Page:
How do bond yield affect currency movements

Bond Yields affect the Forex market indirectly because they influence interest rates.

When the bond yields fall, it shows a slow down in the economy hence low currency value.

This prompts the Central bank to increase interest rates. High interest rates mean currency appreciation.

How Bond Yields affect forex market

Bond yield is the rate of return an investor realizes from a bond after the maturity period.

Conversely, bond price is the amount the bond currently costs on the secondary market.

Bond yields affect forex by determining interest rates. It is the interest rates that move bond prices

When the bank interest rate is lower than the bond interest, bond prices increase because the bond gives better return.

Lower interest rates means loans are cheap and so is spending.

This boosts economic growth but the increase in bond prices lead to fall in bond yield.

Low interest rates Increases bond prices which leads to low bond yields. Low bond yields indicate low currency value

If the central bank wants to increase the interest rates, it sells off the bond to investors at a lower price to reduce money in the economy.

Therefore higher interest rates means lower bond prices. And so the bond yield will also rise.

A fall in bond prices increases interest rates and currency value.

Bond yield versus bond price

Bond yield moves inversely with the bond price.

When the bond prices increase, the bond yield falls. And this also shows that, as the demand for the bonds increase, the yield falls too.

When demand for bonds increase on the secondary market,  prices also rise. However the interest payment for the bond holder stays the same.

This is because, interest payment for the bonds is set when the bond is first sold.  It stays fixed no matter how many times the same bond sold or bought.

When you buy a bond on the secondary market, you receive the the same amount of interest even if the price is higher than its face value.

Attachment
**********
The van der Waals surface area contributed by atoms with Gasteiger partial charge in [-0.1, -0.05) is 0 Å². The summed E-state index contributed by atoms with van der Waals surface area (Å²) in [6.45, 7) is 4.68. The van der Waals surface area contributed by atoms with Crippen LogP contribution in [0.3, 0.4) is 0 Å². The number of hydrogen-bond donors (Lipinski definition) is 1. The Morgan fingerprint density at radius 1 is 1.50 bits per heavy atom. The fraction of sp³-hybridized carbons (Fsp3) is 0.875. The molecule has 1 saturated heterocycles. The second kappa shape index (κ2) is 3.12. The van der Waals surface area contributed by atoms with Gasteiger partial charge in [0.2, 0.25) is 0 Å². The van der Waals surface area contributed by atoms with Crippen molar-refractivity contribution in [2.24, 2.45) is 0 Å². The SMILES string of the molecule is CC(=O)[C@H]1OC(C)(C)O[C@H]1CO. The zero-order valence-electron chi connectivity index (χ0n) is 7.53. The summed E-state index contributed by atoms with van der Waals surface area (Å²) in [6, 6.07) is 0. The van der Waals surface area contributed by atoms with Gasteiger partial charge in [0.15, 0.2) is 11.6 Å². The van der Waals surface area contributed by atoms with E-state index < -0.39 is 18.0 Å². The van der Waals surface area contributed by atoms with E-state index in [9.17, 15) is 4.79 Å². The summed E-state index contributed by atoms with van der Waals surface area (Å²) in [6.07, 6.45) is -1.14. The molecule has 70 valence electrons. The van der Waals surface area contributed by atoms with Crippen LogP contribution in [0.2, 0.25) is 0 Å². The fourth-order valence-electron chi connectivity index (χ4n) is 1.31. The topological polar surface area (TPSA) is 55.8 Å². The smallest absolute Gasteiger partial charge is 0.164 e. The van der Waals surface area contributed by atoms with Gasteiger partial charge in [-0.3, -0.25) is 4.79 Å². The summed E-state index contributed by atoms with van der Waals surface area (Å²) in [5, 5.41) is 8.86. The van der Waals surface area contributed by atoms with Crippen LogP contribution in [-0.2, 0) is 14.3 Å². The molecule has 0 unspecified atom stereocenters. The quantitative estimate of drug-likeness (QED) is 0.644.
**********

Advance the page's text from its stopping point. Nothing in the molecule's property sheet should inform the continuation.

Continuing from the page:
Therefore, the cost becomes higher than the yield return

Bond Yield Versus the stock market.

Bond yield serves as the best indicator of the strength of a nation’s stock market as well as the country’s currency.

This is because most investors usually demand bonds when the stock market becomes riskier.

When the bond yield falls, it shows a slow down in the economy.

As a result, investors will turn their fortune into bonds liquidating their shares in the stock market. They are willing to accept lower yields just to keep their money safe.

This is an indication for a collapsing economy and less demand for the local currency hence value devaluation.

But, if the bond yield rises, it means the economy doing well as well as the stock market.

Nevertheless, investors rather invest in stock markets than buying bonds.

Those who issue their bonds can only afford to pay a small interest however the secondary market prices bonds beyond their face values.

This makes interest payment lower than the price paid hence lower return and yield.

Bonds are more attractive when the economy and the stock market declines. Reason? Bonds return a fixed interest payment.

As more investors get to the stock market, demand for local currency increases hence currency value appreciation.

How do bonds work

If you want to invest in the bond market, you can either buy and hold the bonds or trade bonds.

In case you choose to buy a bond,

The borrowing organisation promises to pay the bond face value back at an agreed date.

Until then, you simply receive the agreed interest payments from the borrower till the bond matures.

At maturity date of the bond, the debtor/borrower pays back the principal/ the initial money you lent out for the bond.

Alternatively, you can choose to resell the bond before it matures; Bond trading. This can only be done on the secondary market for bonds.

Bonds are either publicly traded on exchanges or sold privately between a broker and a creditor. When this happens, the prices of the bonds will fluctuate till its maturity.

However, this is not the case as when you choose to hold the bond till maturity. Your interest payments and bond face value won’t change at all.

Types of bonds

The different types of bonds vary according to who issues them, length of maturity, interest rates and risk involved. They are;

Treasury Bills

These have a maturity of one year or less and have the least interest rate.

Treasury Notes; Their maturity is between 2-10 years,

Treasury bonds; More than 10 years. Unlike most bonds, Treasury inflation(TIPS) protects you against inflation.

Government Agency Bonds.

These are the housing related agencies such as the Government National Mortgage Association(GNMA).

They are issued by the Government- sponsored enterprises or a federal agency.

Municipal Bonds;

These are issued by cities, state and other municipalities.

The Corporate Bonds

They are issued by companies and corporations.

They are riskier than the government bonds and have higher interest rates.


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